Newly-hired, full-time faculty members usually have the rank of assistant professor. After a few years, most are promoted to associate professor; this promotion may be accompanied by granting of tenure. Promotion to (full) professor usually comes after several more years of strong research, teaching, and service. One can assume that an associate professor or full professor has a significant amount of experience at writing letters of recommendation for grad-school applicants.

The academic rank of a referee, while important, is still secondary to what that person has to say about you. Accordingly, the professor who knows you best will usually be your most important referee, even if that person is a junior faculty member or even a part-time instructor. One exception to this is if you are applying to a research-oriented graduate program — university and college teachers who are not active researchers are not be the best referees for evaluating your research potential.

There are obviously many important things to consider when deciding whom to ask for a letter of recommendation, beyond just a potential referee’s credibility. You have to ask people who know the right things about you! Here are some of the dimensions on which you should expect to be evaluated:

ability to work with others
ability to work alone
communication skills (both oral and written)
creativity
dedication and persistence
independence
industriousness
initiative
intellectual ability
integrity
judgment
leadership
maturity
organizational skills
originality
teaching potential
social skills

Now that you know what kinds of things are discussed in a letter of recommendation for graduate school, do you feel confident that you can get the letters of recommendation you need? Anyone out there have a question about selecting potential referees?

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8 Comments leave one →
  1. Craig permalink
    January 18, 2013 6:24 PM

    As an undergraduate, I was not sure if graduate school was the next step for me. However, now that I have been in the working world for 9 months or so after graduation, I have realized that I definitely would like to pursue graduate school as my next life step. I am concerned about the letters of recommendation that I will need to obtain to apply for each of the schools I would like to attend. Unfortunately, I did not have the foresight to forge enough relationships with my professors to warrant enough high quality letters of recommendation. I have one professor who will undoubtedly give me a wonderful letter, that I am sure of. I do have multiple professional references from my years spent working in related fields, so I figure they would be the next people in line to ask for recommendation letters. I did not see anything on the website about what to do in this type of situation, so I was hoping for some additional advice on this topic.

    • January 25, 2013 1:43 PM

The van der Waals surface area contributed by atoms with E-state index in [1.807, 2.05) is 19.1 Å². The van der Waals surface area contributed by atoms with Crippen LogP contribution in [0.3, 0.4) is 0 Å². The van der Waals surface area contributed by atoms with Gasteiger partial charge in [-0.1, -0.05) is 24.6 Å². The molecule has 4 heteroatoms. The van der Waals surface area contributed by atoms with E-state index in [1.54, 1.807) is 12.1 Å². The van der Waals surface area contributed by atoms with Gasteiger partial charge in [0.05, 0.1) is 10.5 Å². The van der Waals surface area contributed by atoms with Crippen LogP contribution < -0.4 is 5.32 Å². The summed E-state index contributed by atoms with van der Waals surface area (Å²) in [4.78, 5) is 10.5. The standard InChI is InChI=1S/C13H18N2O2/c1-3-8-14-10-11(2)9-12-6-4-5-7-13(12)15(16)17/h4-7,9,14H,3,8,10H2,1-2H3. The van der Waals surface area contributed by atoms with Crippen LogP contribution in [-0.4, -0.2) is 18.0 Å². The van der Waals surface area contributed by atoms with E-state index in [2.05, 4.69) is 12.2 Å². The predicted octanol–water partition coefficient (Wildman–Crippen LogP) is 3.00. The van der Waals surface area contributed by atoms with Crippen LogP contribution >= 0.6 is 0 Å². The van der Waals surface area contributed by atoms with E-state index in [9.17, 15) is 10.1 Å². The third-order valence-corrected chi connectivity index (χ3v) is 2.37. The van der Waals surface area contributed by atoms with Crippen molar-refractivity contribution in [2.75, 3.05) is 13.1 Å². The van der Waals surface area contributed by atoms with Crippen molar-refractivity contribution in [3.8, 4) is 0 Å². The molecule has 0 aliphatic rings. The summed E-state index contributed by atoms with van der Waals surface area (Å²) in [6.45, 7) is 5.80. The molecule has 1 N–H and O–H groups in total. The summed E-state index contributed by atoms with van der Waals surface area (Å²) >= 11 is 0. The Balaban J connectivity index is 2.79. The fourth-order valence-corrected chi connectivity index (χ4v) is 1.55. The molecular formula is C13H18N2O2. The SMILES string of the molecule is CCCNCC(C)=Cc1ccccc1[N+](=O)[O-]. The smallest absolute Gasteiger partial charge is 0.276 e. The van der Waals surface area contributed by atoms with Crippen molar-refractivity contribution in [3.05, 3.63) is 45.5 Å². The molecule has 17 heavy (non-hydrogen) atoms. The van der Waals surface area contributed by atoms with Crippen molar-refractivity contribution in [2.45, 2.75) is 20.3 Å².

If you are thinking of applying in the next cycle, then your best strategy would be to go with the letters you already have in line. Does the professor you think could give you a wonderful letter know the right things about you — that is, your ability to do research, written and oral communication skills, and the other things that matter? Have they known you in a context that would give their opinion some credibility? If you answer Yes to these questions, then use that letter, and back it up with the professional references that are most likely to give a credible assessment of your interpersonal skills, reliability, work-ethic, and relevant things like that. If the answer is No to the questions about the professor who knows you, then in order to have a decent shot at a good graduate program, you may first need to make a serious commitment of time and energy to make up for those things you missed out on while you were an undergrad. I have known many students who have been in the same boat as you, and who succeeded after taking a year to get the kinds of experience they needed. The extra time helped some of them find grad programs that were even better suited to their career plans than the ones they were originally considering. Unfortunately, there aren’t any shortcuts I would recommend… not even this one.

      – Dave

  2. January 3, 2013 10:10 AM

    Assistant professors could write very good letters however, but I would say that if the other two letter writers are full or associate professors, having one assistant professor with a very good letter may help instead of harm. Just my two cents.

    • January 25, 2013 1:51 PM

      I agree. A letter from an assistant professor might be an asset if one has two other letters from full or associate professors. Senior and junior faculty members can see things differently, or notice different things about a student. If an applicant has a letter from a younger, less-experienced prof., and it corresponds strongly with statements make in two strong letters from more senior profs., that could be viewed by some as evidence of the applicant’s consistency, and breadth of appeal.

Trackbacks

  1. Applying to Graduate School, Part Four:Letters of Recommendation « The Musings of a Wannabe Intellectual
  2. Letters of Recommendation for Graduate School: Who Are the Best Sources? | The PhD Path | Scoop.it
  3. Letters of Recommendation for Graduate School: Who Are the Best Sources? « Going To Grad School
  4. Another Blog… « Going To Grad School